Headlines 2014

"We cannot rest on our laurels"

2014-07-01


The Swedish self-image as a future knowledge-driven economy is quite feasible to implement. Though, it requires a number of changes, writes Magnus Henrekson, IFN, in the book Position Sverige – Om innovation, hållbarhet och arbetsmarknad, presented in Almedalen last Tuesday (July 1). He explained that Sweden ranks high in terms of innovations and patents. But we are not good at the next step: Through entrepreneurship and by building businesses, translating patents and innovations into high-growth companies. This requires a series of reforms.

In the picture: Magnus Henrekson in a conversation with Mats Ögren Wanger (ed.) during the seminar in Almedalen.

 

"Sweden has improved its relative competitiveness, growth and job creation capacity since the crisis in the early 1990s as the transformation of knowledge into goods through entrepreneurship has become much more efficient. This in turn is the result of improved institutional conditions. But we cannot rest on our laurels. If Sweden is to remain competitive and increase its prosperity further continual improvement is required, "writes Magnus Henrekson in Position Sverige (Ekerlids förlag), and adds that there are still significant deficiencies in terms of developing new knowledge. He believes that the skill level in both basic education and higher education should be increased substantially. He proposes a number of measures:

  • sustained effort to increase the quality of students' ranking and achievement in the PISA system
  • apprenticeships to combat exclusion of those students who are not motivated for higher theoretical studies
  • better synergies between the educational system and the business sector
  • a substantial improvement of teacher training, status and wage levels

Freedom of entry and free choice has created insurmountable management problems in the education system, writes Henrekson. A system that will "never work well unless the grading is externalised and relative grading is introduced. It is sufficient if the average grade level in each class or school is determined by national tests graded externally.

Magnus Henrekson also writes about the plethora of available forms of public support for entrepreneurship: "Every such system diverts entrepreneurial talent from more viable businesses." But he welcomes the steps taken to make it more profitable to work instead of living on welfare. He argues, however, that further changes ought to better promote innovative and fast growing companies. Three areas are of particularly important: the labor market regulation, wage formation and social insurance.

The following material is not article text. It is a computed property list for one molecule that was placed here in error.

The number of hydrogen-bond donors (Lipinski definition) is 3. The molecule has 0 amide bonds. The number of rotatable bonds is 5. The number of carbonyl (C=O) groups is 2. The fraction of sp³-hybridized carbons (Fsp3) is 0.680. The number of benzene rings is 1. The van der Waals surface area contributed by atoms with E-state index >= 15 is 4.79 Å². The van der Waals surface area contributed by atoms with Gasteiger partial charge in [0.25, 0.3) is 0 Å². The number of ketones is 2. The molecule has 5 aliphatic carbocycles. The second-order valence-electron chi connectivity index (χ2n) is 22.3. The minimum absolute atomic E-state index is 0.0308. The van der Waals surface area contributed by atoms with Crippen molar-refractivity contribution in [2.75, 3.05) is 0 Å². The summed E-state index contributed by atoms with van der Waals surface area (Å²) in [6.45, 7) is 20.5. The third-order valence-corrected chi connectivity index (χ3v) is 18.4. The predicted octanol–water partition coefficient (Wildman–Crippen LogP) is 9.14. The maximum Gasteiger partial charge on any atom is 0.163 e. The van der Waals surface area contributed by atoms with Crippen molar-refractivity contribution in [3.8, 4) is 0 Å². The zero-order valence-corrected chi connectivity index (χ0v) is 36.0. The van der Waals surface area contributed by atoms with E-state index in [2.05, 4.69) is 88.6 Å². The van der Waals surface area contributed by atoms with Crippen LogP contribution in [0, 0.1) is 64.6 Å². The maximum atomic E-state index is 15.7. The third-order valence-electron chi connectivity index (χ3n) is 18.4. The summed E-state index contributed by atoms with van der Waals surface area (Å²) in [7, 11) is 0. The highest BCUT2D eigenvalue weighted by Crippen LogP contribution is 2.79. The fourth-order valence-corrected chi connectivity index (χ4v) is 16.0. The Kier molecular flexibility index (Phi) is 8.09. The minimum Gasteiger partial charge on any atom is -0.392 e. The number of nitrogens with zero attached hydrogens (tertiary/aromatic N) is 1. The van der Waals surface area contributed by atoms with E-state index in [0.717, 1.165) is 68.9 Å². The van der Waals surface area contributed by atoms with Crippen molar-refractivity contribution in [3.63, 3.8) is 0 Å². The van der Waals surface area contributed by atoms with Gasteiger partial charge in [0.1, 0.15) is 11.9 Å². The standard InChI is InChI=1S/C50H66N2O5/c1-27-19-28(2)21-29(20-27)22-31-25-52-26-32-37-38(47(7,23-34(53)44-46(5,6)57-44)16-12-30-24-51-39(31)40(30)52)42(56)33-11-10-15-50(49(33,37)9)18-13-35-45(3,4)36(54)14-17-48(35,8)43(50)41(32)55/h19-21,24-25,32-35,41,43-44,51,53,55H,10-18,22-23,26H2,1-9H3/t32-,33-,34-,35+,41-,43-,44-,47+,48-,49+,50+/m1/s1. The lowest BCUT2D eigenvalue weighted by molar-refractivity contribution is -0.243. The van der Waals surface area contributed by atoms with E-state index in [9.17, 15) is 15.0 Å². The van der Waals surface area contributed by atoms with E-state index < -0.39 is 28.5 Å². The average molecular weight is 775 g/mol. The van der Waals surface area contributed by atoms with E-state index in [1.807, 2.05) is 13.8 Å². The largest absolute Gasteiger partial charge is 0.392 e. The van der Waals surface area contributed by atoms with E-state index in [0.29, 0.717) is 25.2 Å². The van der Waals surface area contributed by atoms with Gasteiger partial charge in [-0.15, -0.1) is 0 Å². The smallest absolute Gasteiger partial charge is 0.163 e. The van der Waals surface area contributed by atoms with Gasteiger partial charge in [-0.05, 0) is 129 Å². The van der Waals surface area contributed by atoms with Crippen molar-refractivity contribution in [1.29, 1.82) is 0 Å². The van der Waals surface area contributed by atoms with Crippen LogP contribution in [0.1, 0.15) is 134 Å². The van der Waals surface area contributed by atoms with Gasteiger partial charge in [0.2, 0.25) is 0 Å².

Magnus Henrekson writes that "greater labor mobility improves productivity and the ability to pay high wages as the matching becomes more efficient" . He points out that:

  • increased innovativeness requires further steps towards more decentralized and individualized wage
  • that there is reason to believe that a Danish flexicurity system, combining weaker employment protection with a more generous public income insurance, makes it easier for businesses to grow rapidly

About taxes Henrekson writes: "Since large part of the innovation process is carried out by employees labor taxation is important. Already at relatively modest salaries, the tax including social security contributions amounts to 63 percent of labor compensation and then rises to 67 percent in the top bracket (when you have to start paying värnskatt). One important step would be to abolish värnskatt and stop levying payroll taxes above 7.5 income basic amounts, ie the level above which the payroll tax gives no additional benefits. This would lower the top marginal tax rate from 67 percent to 51 percent. "

Stock options are an instrument that is used successfully in the U.S. and, Magnus Henrekson suggests, that similar systems ought to be introduced in Sweden. But that would necessitate a different tax treatment of gains on stock options.

 

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